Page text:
Congratulations! You’re expecting! Maybe it’s your first, maybe it’s your last, but there’s so much you can learn from joining a VBAC Support Group on Facebook.
Firstly, What does VBAC stand for? VBAC stands for “Vaginal Birth After C-Section,” and it is a term used for women with previous cesarean deliveries but want to birth vaginally with subsequent children. For some VBAC women, they’ve only had one previous c-section delivery and two or three other vaginal births. Other VBAC women may have had multiple cesarean deliveries and are looking to have their first, or another vaginal birth. These women sometimes identify as a variation of VBA2C (for 2 previous cesareans) or HBA3C (Home Birth After 3 C-Sections), and there are many more variations.
Secondly, Why Am I Supporting Joining a VBAC Group Especially if You’re a First Time Mum? I have never had a c-section, and I am not expecting another baby yet; however, I am in several VBAC groups on Facebook. Thankfully, VBAC support groups are open to birth workers and anyone who supports vaginal birth. The significance of VBAC mums are that they have EXPERIENCED c-sections, they have EXPERIENCED vaginal births, and they have EXPERIENCED the kind of treatment received by doctors and midwives, often pushing them to do a lot of research, take proper antenatal birthing classes such as Bradley classes, and stick to their guns.
On 2nd May 2015, the nation celebrated the birth of the Princess of Cambridge, Princess Charlotte Elizabeth Diana! What was on everyone’s minds at the presentation of the baby just 10 hours after birth? How did Kate look so good?
Daily Mail’s “Call the Midwife” article stated,
Kate had a meticulous birth plan. She had opted to be seen first by the midwives, and as a source said: ‘What the duchess wants, the duchess gets.’
I’d venture to say, WHAT THE MOTHER WANTS, THE MOTHER GETS! What’s the actual difference between Kate and mothers all around the world? Nothing! Does she have superhuman powers? Of course not! There was no special way she got that baby out of her body that other mothers don’t have. What she did have, though, is the midwives’, doctors’, and Wills’ RESPECT to do what she wished regarding her birth. Every mother deserves this kind of respect, to be treated like a duchess at the time of labour and birth.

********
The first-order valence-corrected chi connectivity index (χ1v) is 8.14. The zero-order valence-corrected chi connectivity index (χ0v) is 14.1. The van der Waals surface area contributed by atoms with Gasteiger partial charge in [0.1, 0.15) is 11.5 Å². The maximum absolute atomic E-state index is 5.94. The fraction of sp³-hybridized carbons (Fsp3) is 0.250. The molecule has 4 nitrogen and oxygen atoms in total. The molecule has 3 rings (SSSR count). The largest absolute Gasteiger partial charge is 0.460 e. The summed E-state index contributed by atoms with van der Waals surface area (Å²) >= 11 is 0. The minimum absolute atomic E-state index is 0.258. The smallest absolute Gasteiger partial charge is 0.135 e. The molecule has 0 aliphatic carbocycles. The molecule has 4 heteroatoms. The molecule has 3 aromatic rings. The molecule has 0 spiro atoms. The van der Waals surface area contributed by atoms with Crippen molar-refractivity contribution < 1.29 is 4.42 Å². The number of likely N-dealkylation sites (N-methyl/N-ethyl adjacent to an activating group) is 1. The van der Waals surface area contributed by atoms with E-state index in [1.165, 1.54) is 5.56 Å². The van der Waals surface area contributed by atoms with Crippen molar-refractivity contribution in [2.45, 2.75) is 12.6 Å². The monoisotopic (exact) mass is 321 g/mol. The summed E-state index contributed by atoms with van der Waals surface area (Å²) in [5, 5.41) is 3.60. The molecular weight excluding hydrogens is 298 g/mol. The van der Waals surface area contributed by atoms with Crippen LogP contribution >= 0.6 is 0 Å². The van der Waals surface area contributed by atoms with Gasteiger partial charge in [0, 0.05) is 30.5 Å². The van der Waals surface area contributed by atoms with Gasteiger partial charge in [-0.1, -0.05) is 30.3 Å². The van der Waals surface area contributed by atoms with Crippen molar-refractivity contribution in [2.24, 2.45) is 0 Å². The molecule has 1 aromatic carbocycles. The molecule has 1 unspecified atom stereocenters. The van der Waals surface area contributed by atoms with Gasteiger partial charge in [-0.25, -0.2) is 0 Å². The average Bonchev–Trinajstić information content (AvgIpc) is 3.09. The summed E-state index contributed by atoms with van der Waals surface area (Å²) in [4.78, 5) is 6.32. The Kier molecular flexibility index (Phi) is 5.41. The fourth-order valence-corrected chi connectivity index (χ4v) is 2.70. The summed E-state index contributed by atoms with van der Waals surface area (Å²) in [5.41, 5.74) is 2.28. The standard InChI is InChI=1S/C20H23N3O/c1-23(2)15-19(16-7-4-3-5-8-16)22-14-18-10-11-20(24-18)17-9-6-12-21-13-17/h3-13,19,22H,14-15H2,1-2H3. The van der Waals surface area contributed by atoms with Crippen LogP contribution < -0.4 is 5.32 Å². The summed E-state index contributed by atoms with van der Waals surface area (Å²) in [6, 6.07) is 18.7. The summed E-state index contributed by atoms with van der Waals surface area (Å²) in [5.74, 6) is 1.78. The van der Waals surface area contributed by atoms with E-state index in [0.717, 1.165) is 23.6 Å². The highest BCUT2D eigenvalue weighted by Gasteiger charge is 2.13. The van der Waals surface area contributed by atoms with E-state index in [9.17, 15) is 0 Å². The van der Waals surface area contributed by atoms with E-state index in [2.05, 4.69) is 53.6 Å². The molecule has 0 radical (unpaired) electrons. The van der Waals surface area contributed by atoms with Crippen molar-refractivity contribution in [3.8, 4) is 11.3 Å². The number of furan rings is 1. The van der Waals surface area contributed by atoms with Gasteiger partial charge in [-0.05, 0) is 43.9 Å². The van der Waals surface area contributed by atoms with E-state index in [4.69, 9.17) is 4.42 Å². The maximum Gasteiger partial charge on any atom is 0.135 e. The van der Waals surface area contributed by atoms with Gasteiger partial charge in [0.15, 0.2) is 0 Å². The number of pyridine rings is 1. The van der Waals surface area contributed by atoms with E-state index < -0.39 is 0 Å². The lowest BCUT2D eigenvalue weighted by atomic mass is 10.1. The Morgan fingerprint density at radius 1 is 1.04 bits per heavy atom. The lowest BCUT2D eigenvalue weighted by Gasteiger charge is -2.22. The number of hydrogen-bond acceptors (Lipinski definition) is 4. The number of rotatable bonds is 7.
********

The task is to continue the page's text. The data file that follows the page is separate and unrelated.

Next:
If a Duchess can have the birth she wants, can you? Yes! Here’s how: Continue reading
Several weeks ago, I came across a claim that Induction reduces the risk of C-section! I sincerely thought, this must be a joke; however, it was referencing an actual journal publication. You can find the actual publication here.
Since I’ve always heard people say, “I had to be induced, and then it ended in c-section,” I thought I would do a series of polls to see if there was any indication that induction REDUCED the number of c-sections.
First, I did a poll directed to those mothers who ended up with emergency c-sections to see how many of them received drugs to induce. You can find the results here. “If your birth ended in an emergency c-section, were you given any drugs to start labour or speed up labour prior to the need for a c-section?” Results: 68% Yes to 32% No. Continue reading
I apologise for posting these results so late. With 203 votes, the voting results were a landslide for Vaginal Only 85%! See below for the results: